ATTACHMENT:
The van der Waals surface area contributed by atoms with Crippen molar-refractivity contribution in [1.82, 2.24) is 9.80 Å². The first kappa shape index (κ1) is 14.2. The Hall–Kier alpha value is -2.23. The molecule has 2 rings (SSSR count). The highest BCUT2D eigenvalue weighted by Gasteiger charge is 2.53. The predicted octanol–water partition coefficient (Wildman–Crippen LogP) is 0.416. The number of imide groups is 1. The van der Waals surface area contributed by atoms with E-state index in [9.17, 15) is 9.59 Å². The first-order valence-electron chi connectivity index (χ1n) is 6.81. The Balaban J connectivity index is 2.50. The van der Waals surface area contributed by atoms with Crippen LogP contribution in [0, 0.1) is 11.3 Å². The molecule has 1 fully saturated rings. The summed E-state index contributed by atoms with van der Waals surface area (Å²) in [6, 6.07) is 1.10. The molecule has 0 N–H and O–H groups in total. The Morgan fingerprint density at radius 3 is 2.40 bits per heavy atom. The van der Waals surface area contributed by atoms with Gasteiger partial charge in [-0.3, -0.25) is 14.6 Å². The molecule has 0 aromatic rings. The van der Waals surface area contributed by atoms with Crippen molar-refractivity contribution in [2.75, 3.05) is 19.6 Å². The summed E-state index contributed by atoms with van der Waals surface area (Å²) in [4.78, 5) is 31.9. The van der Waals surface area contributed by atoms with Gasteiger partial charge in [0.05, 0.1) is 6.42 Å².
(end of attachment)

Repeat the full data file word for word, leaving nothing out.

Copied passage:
The van der Waals surface area contributed by atoms with Crippen molar-refractivity contribution in [1.82, 2.24) is 9.80 Å². The first kappa shape index (κ1) is 14.2. The Hall–Kier alpha value is -2.23. The molecule has 2 rings (SSSR count). The highest BCUT2D eigenvalue weighted by Gasteiger charge is 2.53. The predicted octanol–water partition coefficient (Wildman–Crippen LogP) is 0.416. The number of imide groups is 1. The van der Waals surface area contributed by atoms with E-state index in [9.17, 15) is 9.59 Å². The first-order valence-electron chi connectivity index (χ1n) is 6.81. The Balaban J connectivity index is 2.50. The van der Waals surface area contributed by atoms with Crippen LogP contribution in [0, 0.1) is 11.3 Å². The molecule has 1 fully saturated rings. The summed E-state index contributed by atoms with van der Waals surface area (Å²) in [6, 6.07) is 1.10. The molecule has 0 N–H and O–H groups in total. The Morgan fingerprint density at radius 3 is 2.40 bits per heavy atom. The van der Waals surface area contributed by atoms with Gasteiger partial charge in [-0.3, -0.25) is 14.6 Å². The molecule has 0 aromatic rings. The van der Waals surface area contributed by atoms with Crippen molar-refractivity contribution in [2.75, 3.05) is 19.6 Å². The summed E-state index contributed by atoms with van der Waals surface area (Å²) in [4.78, 5) is 31.9. The van der Waals surface area contributed by atoms with Gasteiger partial charge in [0.05, 0.1) is 6.42 Å².